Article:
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Pokemon Go best example yet of why zero rating is bad

T-Mobile’s offer of free data penalizes all other games and provides unnecessary advantages.

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Pokemon Go Zero Rating:

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It’s difficult at the best of times for the average person to care about net neutrality and even more so about¬†zero rating, which is when internet providers exempt certain internet applications from data caps.

Fortunately, Pokemon Go – the mobile game sensation that’s sweeping the world – has produced perhaps the best case yet as to why people should care.

In the United States, T-Mobile is offering to exempt Pokemon Go from its data caps for a year. That goes with some of its other zero rating offers, including the exemption of a number of video and music streaming services.

That’s great, right? Who wouldn’t want to play as much Pokemon Go as they want, without worrying about using up their monthly data allotment?

That’s certainly how wireless carriers are selling zero rating – as a boon to consumers.

But it doesn’t take much effort to see the downside. What about all the other games out there? Why should those continue to count against data caps? In the case of T-Mobile, which is happily exempting all kinds of services, why are there caps in the first place?

Suppose you’re a person who plays a lot of mobile games on your phone, some of which use up data. You’ve tried Pokemon Go and decided it isn’t for you. Suddenly, it isn’t a case of Pokemon Go players getting a bonus – it’s a case of you getting penalized for your preferences.

Why does T-Mobile get to choose which games cost you data?

It’s worse for the creators. While the people at Niantic, the company behind Pokemon Go, are probably happy that T-Mobile has voluntarily given their product a boost, there are likely many other game developers now quietly grumbling about why their games aren’t exempted from caps.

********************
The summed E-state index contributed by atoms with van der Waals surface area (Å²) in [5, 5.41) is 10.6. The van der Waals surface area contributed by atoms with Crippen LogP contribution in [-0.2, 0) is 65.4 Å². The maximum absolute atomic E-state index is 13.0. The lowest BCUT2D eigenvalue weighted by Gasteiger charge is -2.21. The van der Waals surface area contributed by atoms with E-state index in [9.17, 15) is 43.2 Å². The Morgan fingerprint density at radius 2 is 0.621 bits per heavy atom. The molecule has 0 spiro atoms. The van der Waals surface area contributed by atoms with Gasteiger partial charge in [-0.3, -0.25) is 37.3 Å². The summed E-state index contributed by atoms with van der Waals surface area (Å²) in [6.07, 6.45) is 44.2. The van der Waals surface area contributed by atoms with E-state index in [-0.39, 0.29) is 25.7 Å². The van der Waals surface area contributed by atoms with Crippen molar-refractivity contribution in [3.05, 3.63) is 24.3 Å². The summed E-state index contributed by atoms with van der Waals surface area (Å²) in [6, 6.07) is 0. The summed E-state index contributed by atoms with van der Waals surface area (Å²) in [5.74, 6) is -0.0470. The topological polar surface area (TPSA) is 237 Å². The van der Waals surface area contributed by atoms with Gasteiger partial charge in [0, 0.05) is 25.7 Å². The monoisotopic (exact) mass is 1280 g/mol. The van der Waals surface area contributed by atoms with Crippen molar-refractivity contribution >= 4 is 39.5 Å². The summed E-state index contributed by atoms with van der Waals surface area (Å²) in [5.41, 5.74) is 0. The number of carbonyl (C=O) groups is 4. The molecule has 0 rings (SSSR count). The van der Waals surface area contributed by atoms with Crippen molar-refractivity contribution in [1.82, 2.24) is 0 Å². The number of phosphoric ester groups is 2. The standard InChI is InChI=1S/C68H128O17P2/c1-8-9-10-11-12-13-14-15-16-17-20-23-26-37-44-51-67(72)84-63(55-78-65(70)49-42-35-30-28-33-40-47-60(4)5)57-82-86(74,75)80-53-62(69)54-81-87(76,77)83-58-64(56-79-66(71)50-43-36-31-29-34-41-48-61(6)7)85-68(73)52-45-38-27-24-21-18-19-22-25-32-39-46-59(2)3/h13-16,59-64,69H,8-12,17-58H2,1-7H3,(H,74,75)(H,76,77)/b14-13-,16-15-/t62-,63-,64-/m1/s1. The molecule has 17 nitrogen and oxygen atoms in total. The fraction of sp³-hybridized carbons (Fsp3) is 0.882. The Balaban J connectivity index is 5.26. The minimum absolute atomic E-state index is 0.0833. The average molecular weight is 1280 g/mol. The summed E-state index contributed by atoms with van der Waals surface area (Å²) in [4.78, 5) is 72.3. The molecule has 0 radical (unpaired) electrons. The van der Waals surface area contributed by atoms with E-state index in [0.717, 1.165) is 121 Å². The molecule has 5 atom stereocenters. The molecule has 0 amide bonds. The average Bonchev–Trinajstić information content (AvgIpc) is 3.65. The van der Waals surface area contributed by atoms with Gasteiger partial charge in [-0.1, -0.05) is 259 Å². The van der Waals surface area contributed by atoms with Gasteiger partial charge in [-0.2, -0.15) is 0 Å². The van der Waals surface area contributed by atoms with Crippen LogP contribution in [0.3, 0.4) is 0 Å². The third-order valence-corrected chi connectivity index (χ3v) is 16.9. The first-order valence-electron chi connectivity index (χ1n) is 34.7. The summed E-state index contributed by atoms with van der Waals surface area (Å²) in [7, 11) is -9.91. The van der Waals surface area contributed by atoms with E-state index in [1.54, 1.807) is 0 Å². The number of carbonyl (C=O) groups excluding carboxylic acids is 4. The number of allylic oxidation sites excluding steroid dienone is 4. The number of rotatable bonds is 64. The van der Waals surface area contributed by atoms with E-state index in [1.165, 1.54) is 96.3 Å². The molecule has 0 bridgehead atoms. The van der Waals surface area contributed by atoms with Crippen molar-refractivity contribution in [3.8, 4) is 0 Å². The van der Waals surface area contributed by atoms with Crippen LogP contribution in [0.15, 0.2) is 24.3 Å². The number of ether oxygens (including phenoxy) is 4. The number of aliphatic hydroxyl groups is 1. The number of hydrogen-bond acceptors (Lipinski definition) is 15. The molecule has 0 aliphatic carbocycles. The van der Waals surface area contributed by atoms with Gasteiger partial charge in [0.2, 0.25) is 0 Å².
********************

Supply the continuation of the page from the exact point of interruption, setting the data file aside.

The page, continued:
It’s an unfair advantage that Pokemon Go doesn’t need, considering its runaway popularity. And, as Wired notes, the game doesn’t use that much data anyway.

By offering “free” data, T-Mobile is underlining the big problem with zero rating. It’s a bonus for the chosen few – often the big and successful who don’t need it – but a penalty for everyone else.

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3 Comments on Pokemon Go best example yet of why zero rating is bad

  1. How hypocritical of them… which is pretty much what I’ve come to expect anyway.

    Initially they claimed, at least here in Canada, that they needed bandwidth caps on non-cellular based services (cell data wasn’t really a thing back then) because of supposed ‘bandwidth hogs’ with the claim “why should everyone else subsidize heavy users?” Go figure they want to zero-rate a chosen few ‘heavy use’ apps/services at the cost of everyone else (by their logic.)

    The sad thing is, they are already charging for access at a frighteningly escalating price and now they want to double and triple dip in the long run by charging users for access, and service or content providers for users accessing them. Especially considering 99% of the internet isn’t created or even curated by ISPs (did they not already zero rate sweat equity from the get-go?), but all of which makes access useful in the first place.

  2. T-Mobile is now fining its customers for choosing to play Pokemon Go instead of choosing to play Candy Crush.

    This violates existing law.

    It is a lot like their very anti-consumer “Binge-On” program, where T-Mobile has a tiny set of approved video providers you can watch for free. The rest, the vast majority, they will fine you for watching.

  3. It’s a bit misleading on T-Mobile’s part – Capitalizing on the popularity of the game by creating this “generous” offer to new subscribers. The game itself actually uses very little data from what I’ve experienced…

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